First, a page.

I started with very basic solutions. The only fancy component was the Freescale MPX5010GP pressure sensor. The rest was just switches and potentiometers (while waiting for the joysticks I was planning to use). From all the available pressure sensors on the market I went with the MPX5010 based on what other people had been using for the same purpose, and the GP version for the side mounted tube connection, the practical housing with screw holes and the through hole pins that could also be used with Dupont connector cables.
The Arduino Pro mini would allow me to connect enough switches and potentiometers to recreate the EWI key set and some controls for octave, pitch bend and modulation, so I could stick to my plan there. Small size, low cost.
For writing the firmware I first had a look at the page of Tom Scarff, midikits.net. I had ordered some stuff from him years ago and I remembered he had some examples on how to send MIDI with Arduino. I found he had also made wind controllers, and I had a look at his midi trombone code. It was rudimentary at best, so I just borrowed the midi routines and the comment style and figured I'd write the rest myself. I had a pretty good idea in my head how it should all come together, so I went ahead.
My main concern was how to work out the decoding of the fingering. Most people seemed to use switch case functions where all thinkable fingering combinations were listed, but knowing my EWI I thought that could not be how the decoding was made. It seemed more like there were logical conditions for each individual key. Looking around a bit for answers I found the blog of Bret Pimentel and his post on flexible EWI fingerings.
He had it all figured out. Each key changes the note value a certain number of semitones up or down, some of them with conditions. Let's list them here as variable declarations for the Arduino sketch:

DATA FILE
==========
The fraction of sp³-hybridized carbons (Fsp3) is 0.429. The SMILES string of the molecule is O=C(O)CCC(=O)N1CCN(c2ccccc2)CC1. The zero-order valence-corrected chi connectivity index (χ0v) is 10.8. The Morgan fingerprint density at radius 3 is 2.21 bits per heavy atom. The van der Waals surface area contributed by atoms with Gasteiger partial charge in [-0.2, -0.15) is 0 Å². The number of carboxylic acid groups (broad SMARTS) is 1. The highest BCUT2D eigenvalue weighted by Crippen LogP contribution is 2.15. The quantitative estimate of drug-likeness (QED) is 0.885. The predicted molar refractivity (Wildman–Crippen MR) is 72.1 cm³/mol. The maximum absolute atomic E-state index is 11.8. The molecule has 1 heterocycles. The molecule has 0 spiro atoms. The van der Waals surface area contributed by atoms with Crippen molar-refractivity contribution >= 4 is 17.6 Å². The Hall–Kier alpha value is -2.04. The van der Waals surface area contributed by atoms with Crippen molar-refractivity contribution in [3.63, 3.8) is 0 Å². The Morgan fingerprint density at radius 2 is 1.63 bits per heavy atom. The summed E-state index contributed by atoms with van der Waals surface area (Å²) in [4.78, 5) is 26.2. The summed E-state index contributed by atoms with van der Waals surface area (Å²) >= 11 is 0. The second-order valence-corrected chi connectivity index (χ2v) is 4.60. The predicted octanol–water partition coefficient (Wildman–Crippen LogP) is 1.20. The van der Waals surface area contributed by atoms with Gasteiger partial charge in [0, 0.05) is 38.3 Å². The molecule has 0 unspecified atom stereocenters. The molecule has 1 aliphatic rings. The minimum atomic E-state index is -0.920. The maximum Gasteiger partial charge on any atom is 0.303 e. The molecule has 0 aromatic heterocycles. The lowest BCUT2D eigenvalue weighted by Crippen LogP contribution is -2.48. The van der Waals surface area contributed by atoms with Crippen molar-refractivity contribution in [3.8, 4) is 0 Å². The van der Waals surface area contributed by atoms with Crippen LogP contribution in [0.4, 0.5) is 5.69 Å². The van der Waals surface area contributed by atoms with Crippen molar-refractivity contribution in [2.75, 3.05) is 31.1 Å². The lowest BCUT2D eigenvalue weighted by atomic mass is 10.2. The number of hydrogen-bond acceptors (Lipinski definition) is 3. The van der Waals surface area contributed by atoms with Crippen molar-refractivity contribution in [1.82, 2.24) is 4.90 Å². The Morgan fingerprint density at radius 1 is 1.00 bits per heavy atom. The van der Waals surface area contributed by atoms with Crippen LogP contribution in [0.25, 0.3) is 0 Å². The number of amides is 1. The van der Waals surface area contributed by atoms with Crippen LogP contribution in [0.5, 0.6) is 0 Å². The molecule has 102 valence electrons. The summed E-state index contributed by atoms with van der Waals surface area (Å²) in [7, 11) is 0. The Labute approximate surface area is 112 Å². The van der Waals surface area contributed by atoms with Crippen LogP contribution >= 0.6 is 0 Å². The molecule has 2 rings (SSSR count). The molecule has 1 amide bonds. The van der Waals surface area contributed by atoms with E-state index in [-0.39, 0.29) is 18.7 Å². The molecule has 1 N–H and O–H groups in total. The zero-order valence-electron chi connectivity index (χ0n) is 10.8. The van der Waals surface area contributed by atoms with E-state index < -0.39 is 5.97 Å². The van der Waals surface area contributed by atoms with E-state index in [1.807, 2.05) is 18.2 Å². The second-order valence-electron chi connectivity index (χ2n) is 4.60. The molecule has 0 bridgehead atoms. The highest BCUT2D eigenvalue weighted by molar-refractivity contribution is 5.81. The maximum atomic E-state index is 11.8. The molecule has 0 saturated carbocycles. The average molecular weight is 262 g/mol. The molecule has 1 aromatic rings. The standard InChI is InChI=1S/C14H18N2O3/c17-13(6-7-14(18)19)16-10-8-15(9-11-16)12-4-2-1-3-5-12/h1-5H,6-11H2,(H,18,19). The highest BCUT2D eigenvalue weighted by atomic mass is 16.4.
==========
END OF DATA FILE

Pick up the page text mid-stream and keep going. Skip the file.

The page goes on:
// Key variables, TRUE (1) for pressed, FALSE (0) for not pressed
byte LH1; // LH key 1 (pitch change -2)
byte LHb; // LH bis key (pitch change -1 unless LH1 and LH2 are pressed)
byte LH2; // LH key 2 (with LH1 pressed pitch change is -2, else -1)
byte LH3; // LH key 3 (pitch change -2)
byte LHp1; // LH pinky key 1 (pitch change +1)
byte LHp2; // LH pinky key 2 (pitch change -1)
byte RHs; // RH side key (pitch change -2 unless LHp1 is pressed)
byte RH1; // RH key 1 (with LH3 pressed pitch change is -2, else -1)
byte RH2; // RH key 2 (pitch change -1)
byte RH3; // RH key 3 (pitch change -2)
byte RHp1; // RH pinky key 1 (pitch change +1)
byte RHp2; // RH pinky key 2 (pitch change -1)
byte RHp3; // RH pinky key 3 (pitch change -2)
byte OCTup; // Octave switch key (pitch change +12)
So all that needed to be done was to get the TRUE or FALSE values from reading the switches into those variables and make those conditions work in C code to add or subtract from the MIDI note number stated as startNote. In this case it is C#-3 with note number 61, the note playing if no keys are pressed on the controller.
fingeredNote=startNote-2*LH1-(LHb && !(LH1 && LH2))-LH2-(LH2 && LH1)-2*LH3+LHp1-LHp2+(RHs && !LHp1)-RH1-(RH1 && LH3)-RH2-2*RH3+RHp1-RHp2-2*RHp3+12*OCTup;
Now, that was it! I had confidence in this now and went ahead full steam :)
After wiring everything up on a breadboard and trying the controller out I realized most stuff was working just as I wanted it to, but there were serious issues with my main loop making notes stick and whatnot.
Trying to make the flow work, I did some additional internet searches on the matter and then I found the Gordophone blog by Gordon Good.
His step by step instructions on how to make Teensy/Arduino wind controllers included a very easy to follow state machine flow for the main loop. It seemed perfect, so I just inserted my code in his state machine and it all worked! I was thrilled, and immediately contacted him to say thanks and to let him know. I also wanted to share my thoughts on fingering to note calculation with...
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